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COVID-19: Penticton waives patio permit fees, launches picnic campaign to support small business

The City of Penticton is launching a new “Picnic Penticton” initiative, waiving patio permit fees and closing a downtown parking lane to support the struggling food and beverage sector as B.C. is expected to announce an extension of restrictions banning indoor dining.

The picnic program aims to encourage customers to support small businesses by ordering takeout and eating the food at local parks.

Thirty-six tables will be set up throughout the city’s public parks, in addition to the permanent picnic tables that are already there.

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Downtown Kelowna businesses push for street closure earlier than scheduled

A promotional campaign will accompany the initiative, which is expected to launch in May.

“Today, as Canada celebrates National Takeout Day, we’re excited to announce our Picnic Penticton initiative, which aims to build on the great energy already created by the Chamber and DPA,” said Carly Lewis, the city’s economic development manager.

Click to play video: Will the high COVID-19 case count during B.C.’s ‘circuit breaker’ mean more restrictions?

“This program will be an ideal opportunity to order takeout food or drinks and take your picnic to one of our outdoor spaces. In addition to our permanent picnic tables, we will be distributing 36 additional tables throughout the parks, providing plenty of opportunities for picnicking.”

The business community is asking the city to take further measures, such as waiving patio and sidewalk fees, and even closing some downtown streets temporarily so businesses can expand their outdoor operations.

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The city said it is considering recommendations from the COVID-19 Safe Restart Task Force, which includes temporary road closures to extend pedestrian and sidewalk use on various streets and expediting patio permit applications.

“We are working with several local businesses on establishing new patios, reopening patios from last year, and expanding existing patios,” Lewis said in an email.

“Council has waived all permit fees for patio applications in an effort to support businesses who wish to utilize patio space, and we are working closely with the Liquor Branch on necessary amendments to liquor licensing for patio space through the Temporary Expanded Service Area (TESA) authorization program.”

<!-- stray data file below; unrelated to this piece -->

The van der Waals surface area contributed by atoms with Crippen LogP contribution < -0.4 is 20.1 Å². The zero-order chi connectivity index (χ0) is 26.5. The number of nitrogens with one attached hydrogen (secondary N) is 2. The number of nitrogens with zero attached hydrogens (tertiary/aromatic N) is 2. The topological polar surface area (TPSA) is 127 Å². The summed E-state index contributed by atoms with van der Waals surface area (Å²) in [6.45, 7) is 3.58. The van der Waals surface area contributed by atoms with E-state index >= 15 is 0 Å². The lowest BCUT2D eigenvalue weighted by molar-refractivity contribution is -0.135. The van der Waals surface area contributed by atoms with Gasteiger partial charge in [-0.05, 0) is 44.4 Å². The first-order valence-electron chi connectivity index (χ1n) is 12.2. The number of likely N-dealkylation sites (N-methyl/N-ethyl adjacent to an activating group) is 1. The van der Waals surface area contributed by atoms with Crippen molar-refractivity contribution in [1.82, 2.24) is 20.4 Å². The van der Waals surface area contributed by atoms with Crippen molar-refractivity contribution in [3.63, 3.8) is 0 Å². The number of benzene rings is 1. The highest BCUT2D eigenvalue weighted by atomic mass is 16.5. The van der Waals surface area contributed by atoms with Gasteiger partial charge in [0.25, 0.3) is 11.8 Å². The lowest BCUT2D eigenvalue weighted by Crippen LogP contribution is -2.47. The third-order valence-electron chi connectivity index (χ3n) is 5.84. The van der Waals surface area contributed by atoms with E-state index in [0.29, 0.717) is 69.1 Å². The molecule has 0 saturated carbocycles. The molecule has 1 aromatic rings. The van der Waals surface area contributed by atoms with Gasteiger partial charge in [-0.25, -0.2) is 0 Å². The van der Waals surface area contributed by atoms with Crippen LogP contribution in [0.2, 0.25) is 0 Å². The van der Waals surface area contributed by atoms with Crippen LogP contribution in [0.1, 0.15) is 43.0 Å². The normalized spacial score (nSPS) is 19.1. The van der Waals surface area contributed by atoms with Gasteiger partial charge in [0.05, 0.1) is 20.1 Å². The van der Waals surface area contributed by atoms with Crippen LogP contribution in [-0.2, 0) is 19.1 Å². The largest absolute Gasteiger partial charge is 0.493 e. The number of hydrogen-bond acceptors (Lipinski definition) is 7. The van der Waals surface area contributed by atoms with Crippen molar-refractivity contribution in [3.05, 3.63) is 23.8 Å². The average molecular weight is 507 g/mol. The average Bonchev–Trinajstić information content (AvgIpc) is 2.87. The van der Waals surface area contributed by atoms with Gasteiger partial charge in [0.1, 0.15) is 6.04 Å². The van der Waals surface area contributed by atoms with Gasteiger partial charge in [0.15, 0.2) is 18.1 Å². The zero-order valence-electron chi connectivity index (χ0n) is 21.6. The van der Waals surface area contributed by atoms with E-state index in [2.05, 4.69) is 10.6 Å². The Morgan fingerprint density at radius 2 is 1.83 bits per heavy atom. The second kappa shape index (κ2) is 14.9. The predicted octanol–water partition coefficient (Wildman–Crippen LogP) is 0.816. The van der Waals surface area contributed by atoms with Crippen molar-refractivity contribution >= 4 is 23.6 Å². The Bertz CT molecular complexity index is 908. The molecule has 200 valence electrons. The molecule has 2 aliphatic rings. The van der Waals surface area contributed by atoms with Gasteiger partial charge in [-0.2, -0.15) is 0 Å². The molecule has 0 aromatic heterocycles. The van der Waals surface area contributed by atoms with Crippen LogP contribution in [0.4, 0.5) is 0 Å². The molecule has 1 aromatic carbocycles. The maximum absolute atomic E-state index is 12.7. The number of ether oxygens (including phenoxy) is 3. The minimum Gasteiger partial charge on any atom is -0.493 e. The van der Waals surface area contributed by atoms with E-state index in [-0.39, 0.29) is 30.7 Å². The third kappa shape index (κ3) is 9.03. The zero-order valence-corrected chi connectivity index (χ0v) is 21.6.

The City of Penticton is also closing the east parking lane in the 200 block of Martin Street to allow businesses to permanently extend their patios.

“There are several businesses on this block that will benefit from extended patio space in a prime downtown location,” Lewis said.

Meanwhile, businesses are encouraged to register for the free Picnic Penticton promotional campaign, which will include an interactive map and social media campaign.

They will also be provided with complimentary ‘picnic packs’ to distribute to customers.

Click to play video: Party boat stays afloat despite heightened restrictions

Penticton’s pilot project for responsible outdoor public consumption of alcohol at designated parks – also in support of the city’s Love Local campaign – will be presented to city council on April 20, with a proposed start date of May 4.

Further details about Picnic Penticton will be made available soon at

Other communities in the Okanagan are also taking steps to support the hospitality sector as another round of restrictions during B.C.’s COVID-19 third wave takes a bite out of profits.

Read more:
COVID — Sweeping new restrictions in place including in-person dining at B.C. bars and restaurants

The Regional District of Okanagan-Similkameen announced last week that it will expedite building permit applications for deck or patio expansions for the commercial hospitality business.

The City of Kelowna is considering plans to shut down parts of downtown Bernard Avenue to vehicle traffic for a second summer, so businesses can use more of the sidewalk and street space.

Click to play video: Downtown Kelowna businesses pushing for early closure on Bernard Ave.

The planned shutdown is proposed to begin July 1, but some business owners want the closure to begin sooner to combat indoor dining restrictions.

A provincial health order went into effect late last month that stated all food and liquor-serving premises must only provide takeout or delivery service. Dine-in service is prohibited, except for outdoor patios.

The restrictions were set to expire on April 19, but the British Columbia Restaurant And Food Services Association (BCRFA) said it’s been informed the ban on in-person dining will likely be extended through the May long weekend.

The BCRFA email to its members went on to say stakeholders talked to provincial health officer Dr. Bonnie Henry about “inconsistency and confusion in regards to patios” and they will be working with B.C.’s top doctor to develop clearer guidelines around patios.

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